Sunday, May 13, 2012

The Collab

It seems that whenever my teenager turns on the radio the song isn't one from a single artist, rather it's usually a pairing like Katy Perry and Snoop Dogg (pictured above) or Rihanna and Eminem.  I don't recall this level of collaboration among musicians when I was a teen - it seemed like the musicians I heard on the radio were working away in their studios by themselves and the extent of collaboration would be to invite a less established act to open for them on tour (which didn't seem very collaborative based on my limited sample of popular concerts).

My week was bookended by two drastically different takes on collaboration.  Early in the week I finished reading a book by Paul Midler,  'Poorly Made in China', the story of a supplier-customer relationship that started well enough but then goes awry in just about every way possible.  Rather than collaboration he describes furtive attempts on the part of suppliers to cut costs in all areas regardless of the impact on the customer's expectations for the final product.  This insightful account is sometimes funny but when you think that the 'quality fade' he describes isn't limited to supply chains delivering haircare products but may extend to food and pharma supply chains, it makes one pause (I blogged earlier this year about the New York City crane collapse that was caused by an inferior crane component made by a China-based manufacturer).

I spent time later in the week at the Conference Board SRM Conference and had the privilege of hearing thought leaders in the area of Supplier Relationship Management share their ideas.  Jonathan Hughes and Jessica Wadd of Vantage Partners did a great job of presenting their knowledge and experience in this area as well as facilitating breakout discussion groups.  I also served on a panel with John Caltagirone and Kirk Weidner, moderated by Rick Blasgen of CSCMP, presenting the supplier point of view.  We all agreed that a collaborative approach with strategic suppliers will benefit the supply chain's competitiveness.  Although collaboration was the word of the day no one said it was easy - most attendees shared challenges in their organizations related to Change Management, control of IP, lack of Executive Sponsorship, and poorly implemented enterprise systems (who doesn't have these issues?) but all have made serious commitments to furthering relationships with their suppliers to drive innovation.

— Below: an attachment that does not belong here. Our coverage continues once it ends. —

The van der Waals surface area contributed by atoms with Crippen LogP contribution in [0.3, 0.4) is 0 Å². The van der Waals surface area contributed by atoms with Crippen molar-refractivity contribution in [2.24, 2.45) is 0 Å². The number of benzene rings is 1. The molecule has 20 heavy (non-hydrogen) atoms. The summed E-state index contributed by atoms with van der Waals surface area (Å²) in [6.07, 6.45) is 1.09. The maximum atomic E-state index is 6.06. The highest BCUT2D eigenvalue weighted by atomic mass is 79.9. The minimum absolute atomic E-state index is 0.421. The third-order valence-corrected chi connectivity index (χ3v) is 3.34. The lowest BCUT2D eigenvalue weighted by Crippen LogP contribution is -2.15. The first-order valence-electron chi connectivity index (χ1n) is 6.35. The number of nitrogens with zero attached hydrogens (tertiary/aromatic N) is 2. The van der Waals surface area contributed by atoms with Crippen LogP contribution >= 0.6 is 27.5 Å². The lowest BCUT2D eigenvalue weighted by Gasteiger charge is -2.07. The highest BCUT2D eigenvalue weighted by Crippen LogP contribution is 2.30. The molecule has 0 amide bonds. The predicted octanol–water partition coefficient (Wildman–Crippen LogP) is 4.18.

I'm glad that collaboration is occurring in both music and industry - the world surely is a richer place because of it.  Let me know your thoughts on how collaboration is impacting your organization or industry in the comments below.  Thanks!